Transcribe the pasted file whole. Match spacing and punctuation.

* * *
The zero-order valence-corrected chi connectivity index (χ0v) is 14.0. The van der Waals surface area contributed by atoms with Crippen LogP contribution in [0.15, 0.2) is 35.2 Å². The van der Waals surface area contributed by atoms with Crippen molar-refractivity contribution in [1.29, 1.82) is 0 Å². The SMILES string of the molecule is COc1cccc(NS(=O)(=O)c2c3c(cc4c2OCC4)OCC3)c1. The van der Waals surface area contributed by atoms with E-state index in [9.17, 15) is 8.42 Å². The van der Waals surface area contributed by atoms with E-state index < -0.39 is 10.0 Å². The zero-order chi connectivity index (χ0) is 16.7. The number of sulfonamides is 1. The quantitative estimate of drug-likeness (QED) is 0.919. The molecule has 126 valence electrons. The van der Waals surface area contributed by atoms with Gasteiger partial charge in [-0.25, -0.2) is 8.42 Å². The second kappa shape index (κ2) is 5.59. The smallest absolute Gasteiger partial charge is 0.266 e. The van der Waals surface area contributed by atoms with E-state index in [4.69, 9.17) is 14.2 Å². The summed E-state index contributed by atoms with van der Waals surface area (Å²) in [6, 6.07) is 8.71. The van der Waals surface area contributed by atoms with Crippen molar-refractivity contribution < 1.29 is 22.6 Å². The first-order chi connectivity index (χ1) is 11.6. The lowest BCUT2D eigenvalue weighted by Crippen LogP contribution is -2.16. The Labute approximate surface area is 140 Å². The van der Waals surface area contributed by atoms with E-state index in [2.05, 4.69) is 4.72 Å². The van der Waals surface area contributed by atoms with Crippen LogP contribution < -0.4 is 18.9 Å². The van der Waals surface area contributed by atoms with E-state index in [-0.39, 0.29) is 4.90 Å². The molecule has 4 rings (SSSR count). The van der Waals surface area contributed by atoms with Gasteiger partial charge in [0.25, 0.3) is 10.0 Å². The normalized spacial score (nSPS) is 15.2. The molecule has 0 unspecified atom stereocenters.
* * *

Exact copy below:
The zero-order valence-corrected chi connectivity index (χ0v) is 14.0. The van der Waals surface area contributed by atoms with Crippen LogP contribution in [0.15, 0.2) is 35.2 Å². The van der Waals surface area contributed by atoms with Crippen molar-refractivity contribution in [1.29, 1.82) is 0 Å². The SMILES string of the molecule is COc1cccc(NS(=O)(=O)c2c3c(cc4c2OCC4)OCC3)c1. The van der Waals surface area contributed by atoms with E-state index in [9.17, 15) is 8.42 Å². The van der Waals surface area contributed by atoms with E-state index < -0.39 is 10.0 Å². The zero-order chi connectivity index (χ0) is 16.7. The number of sulfonamides is 1. The quantitative estimate of drug-likeness (QED) is 0.919. The molecule has 126 valence electrons. The van der Waals surface area contributed by atoms with Gasteiger partial charge in [-0.25, -0.2) is 8.42 Å². The second kappa shape index (κ2) is 5.59. The smallest absolute Gasteiger partial charge is 0.266 e. The van der Waals surface area contributed by atoms with E-state index in [4.69, 9.17) is 14.2 Å². The summed E-state index contributed by atoms with van der Waals surface area (Å²) in [6, 6.07) is 8.71. The van der Waals surface area contributed by atoms with Crippen molar-refractivity contribution < 1.29 is 22.6 Å². The first-order chi connectivity index (χ1) is 11.6. The lowest BCUT2D eigenvalue weighted by Crippen LogP contribution is -2.16. The Labute approximate surface area is 140 Å². The van der Waals surface area contributed by atoms with E-state index in [2.05, 4.69) is 4.72 Å². The van der Waals surface area contributed by atoms with Crippen LogP contribution < -0.4 is 18.9 Å². The van der Waals surface area contributed by atoms with E-state index in [-0.39, 0.29) is 4.90 Å². The molecule has 4 rings (SSSR count). The van der Waals surface area contributed by atoms with Gasteiger partial charge in [0.25, 0.3) is 10.0 Å². The normalized spacial score (nSPS) is 15.2. The molecule has 0 unspecified atom stereocenters.